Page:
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Gold ETF Holdings Remain Steady Despite Price Drop

When there's a big sell-off in gold, speculation often ensues about some big hedge fund liquidating positions in exchange-traded funds as the likely culprit—or inevitable victim. Maybe not this time. While gold futures have plunged $250 in three days, gold ETF holdings have held steady.

Gold coins and bar
Gazimal | Iconica | Getty Images
Gold coins and bar

Before this stunning sell-off in gold futures , money managers had already been reducing net long positions in the precious metal for weeks. A sell-off preceded by a drop in non-commercial net long positions "is usually a sign that the 'smart money' is exiting," said MF Global precious metals analyst Tom Pawlicki.

Net long positions in gold futures have slid 10 percent the week ending September 21, tumbling over 30 percent since reaching a peak near 250,000 contracts on August 2. Open interest has been falling steadily for most of this month.

Meanwhile, tracking gold futures, the value of the largest gold ETF —SPDR Gold Trust—has plummeted more than 10 percent since Wednesday. Yet there have been no net outflows in the GLD. As of Friday, GLD holdings stood at a one-month high of 1,252.21 tons.

Pawlicki said he's "surprised" by the lack of defections from ETF investors and predicts the gold market "won’t find a bottom until a sizeable portion of the long trade exits."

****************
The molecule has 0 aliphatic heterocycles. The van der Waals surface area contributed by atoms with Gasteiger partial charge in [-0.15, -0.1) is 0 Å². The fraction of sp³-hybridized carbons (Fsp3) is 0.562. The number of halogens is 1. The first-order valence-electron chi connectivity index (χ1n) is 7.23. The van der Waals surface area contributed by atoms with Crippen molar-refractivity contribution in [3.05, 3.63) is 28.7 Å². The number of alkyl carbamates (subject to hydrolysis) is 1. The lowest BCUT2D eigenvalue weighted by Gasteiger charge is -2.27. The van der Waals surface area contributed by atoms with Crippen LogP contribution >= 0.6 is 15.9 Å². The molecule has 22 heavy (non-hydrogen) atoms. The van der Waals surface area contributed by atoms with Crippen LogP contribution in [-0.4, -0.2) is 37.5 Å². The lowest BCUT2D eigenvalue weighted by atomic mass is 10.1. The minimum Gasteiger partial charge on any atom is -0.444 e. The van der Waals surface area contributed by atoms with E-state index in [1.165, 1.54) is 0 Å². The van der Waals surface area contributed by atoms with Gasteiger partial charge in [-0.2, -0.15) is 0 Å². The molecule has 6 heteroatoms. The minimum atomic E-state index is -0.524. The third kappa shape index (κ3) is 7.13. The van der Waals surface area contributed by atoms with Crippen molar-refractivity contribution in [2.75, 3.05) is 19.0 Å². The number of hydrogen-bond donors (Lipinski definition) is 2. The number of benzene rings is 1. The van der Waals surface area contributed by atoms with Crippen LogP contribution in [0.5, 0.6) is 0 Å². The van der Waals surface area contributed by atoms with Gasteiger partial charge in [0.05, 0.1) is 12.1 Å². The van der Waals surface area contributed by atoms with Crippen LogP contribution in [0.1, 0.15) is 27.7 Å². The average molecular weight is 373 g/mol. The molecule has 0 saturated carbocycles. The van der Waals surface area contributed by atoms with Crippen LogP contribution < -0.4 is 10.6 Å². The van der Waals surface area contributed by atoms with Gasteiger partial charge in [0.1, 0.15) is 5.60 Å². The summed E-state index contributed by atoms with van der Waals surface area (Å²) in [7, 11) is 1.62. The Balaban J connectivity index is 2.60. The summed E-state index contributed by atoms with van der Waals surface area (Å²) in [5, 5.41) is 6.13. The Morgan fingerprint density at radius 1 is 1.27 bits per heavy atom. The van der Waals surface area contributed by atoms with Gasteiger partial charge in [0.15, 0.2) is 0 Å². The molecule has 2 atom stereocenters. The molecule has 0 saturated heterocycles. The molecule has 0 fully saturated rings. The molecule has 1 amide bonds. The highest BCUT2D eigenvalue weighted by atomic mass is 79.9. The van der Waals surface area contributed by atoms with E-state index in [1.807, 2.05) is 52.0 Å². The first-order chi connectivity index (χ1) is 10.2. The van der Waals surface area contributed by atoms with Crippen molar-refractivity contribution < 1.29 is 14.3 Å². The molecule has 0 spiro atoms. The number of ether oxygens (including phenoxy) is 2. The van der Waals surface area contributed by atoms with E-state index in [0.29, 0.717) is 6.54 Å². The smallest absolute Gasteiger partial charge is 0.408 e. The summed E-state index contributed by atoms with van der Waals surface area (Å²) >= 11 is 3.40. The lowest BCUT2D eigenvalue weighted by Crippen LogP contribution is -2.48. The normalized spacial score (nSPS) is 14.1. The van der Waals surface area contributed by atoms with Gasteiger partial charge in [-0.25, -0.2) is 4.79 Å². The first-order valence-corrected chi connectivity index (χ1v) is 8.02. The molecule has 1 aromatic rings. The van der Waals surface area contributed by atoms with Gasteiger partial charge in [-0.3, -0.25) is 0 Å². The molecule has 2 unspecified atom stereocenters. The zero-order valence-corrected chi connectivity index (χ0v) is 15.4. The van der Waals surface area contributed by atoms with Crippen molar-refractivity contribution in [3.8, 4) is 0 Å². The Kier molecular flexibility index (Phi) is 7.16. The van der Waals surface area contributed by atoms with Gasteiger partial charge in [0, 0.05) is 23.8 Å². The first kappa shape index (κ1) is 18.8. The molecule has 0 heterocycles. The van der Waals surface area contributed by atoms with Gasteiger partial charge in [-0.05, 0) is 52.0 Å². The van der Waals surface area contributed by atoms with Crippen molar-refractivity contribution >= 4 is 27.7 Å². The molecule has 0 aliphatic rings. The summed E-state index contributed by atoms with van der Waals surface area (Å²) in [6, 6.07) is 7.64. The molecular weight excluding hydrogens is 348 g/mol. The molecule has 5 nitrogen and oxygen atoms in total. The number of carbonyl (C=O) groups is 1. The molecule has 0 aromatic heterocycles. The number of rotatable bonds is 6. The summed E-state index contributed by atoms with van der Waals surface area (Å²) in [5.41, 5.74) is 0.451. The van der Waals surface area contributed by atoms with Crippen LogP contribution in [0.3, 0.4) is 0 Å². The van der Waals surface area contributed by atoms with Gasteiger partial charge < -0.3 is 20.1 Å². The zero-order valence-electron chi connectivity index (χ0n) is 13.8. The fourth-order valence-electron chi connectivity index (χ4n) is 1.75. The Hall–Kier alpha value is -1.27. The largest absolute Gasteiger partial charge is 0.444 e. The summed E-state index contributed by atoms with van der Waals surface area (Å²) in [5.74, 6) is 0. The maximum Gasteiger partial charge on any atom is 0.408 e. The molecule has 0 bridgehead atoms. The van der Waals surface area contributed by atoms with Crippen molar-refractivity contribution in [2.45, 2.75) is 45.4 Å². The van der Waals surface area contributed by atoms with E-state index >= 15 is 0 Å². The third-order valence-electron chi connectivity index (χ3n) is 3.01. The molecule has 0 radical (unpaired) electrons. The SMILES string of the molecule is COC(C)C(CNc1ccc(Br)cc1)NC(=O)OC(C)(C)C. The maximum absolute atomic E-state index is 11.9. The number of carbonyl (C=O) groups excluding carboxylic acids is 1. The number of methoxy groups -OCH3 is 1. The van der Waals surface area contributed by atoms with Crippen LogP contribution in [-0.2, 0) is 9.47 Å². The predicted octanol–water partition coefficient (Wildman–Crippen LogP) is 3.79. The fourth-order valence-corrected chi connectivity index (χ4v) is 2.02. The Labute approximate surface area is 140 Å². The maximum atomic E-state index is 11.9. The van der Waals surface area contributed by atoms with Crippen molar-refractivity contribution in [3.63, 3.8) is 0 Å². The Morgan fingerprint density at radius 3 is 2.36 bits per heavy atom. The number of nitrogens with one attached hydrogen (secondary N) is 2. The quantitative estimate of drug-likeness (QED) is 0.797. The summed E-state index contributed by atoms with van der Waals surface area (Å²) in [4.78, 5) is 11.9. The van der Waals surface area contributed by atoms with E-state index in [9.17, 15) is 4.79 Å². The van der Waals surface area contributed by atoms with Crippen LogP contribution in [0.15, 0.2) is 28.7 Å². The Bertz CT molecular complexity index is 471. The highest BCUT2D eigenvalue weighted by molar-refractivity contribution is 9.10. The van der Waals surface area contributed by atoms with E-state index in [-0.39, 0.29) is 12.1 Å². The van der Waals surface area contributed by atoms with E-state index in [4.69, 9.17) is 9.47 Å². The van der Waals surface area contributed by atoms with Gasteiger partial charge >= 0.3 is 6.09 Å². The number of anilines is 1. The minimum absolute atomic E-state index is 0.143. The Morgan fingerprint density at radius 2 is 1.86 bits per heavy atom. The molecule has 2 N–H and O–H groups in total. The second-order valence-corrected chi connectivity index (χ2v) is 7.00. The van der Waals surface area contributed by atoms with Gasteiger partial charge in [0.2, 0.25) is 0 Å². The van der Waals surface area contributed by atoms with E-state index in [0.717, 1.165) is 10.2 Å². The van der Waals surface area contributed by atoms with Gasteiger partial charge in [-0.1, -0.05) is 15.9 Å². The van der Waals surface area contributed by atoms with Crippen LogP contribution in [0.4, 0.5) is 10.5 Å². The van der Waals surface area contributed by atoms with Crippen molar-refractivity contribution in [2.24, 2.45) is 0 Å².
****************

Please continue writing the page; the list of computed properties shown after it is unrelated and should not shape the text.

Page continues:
The slide in silver has been even more severe, with net long positions falling 14 percent last week, ahead of a 25 percent plunge in the flat price. Silver hit a new 2011 low just over $26 an ounce earlier in Monday's session.

"The continued overnight selling in silver is very impressive and therefore still leaves open the door for liquidation to come from the GLD positions held by hedge funds," said Petromatrix analyst Olivier Jakob.

Perhaps ETF sellers came in this morning after seeing the drop in silver and another $100 free-fall in gold futures overnight to a low of $1535 an ounce.

Gold and silver prices have bounced sharply mid-day, with silver now back over $30 and gold above $1,600.

Anthony Neglia, president of Tower Trading, said Tuesday's expiration of gold options may be another factor helping to keep gold futures trading around the $1,600 mark, with significant open interest on options at that strike price.

Questions? Comments? Email us at marketinsider@cnbc.com

  • Patti Domm

    Patti Domm is CNBC Executive Editor, News, responsible for news coverage of the markets and economy.

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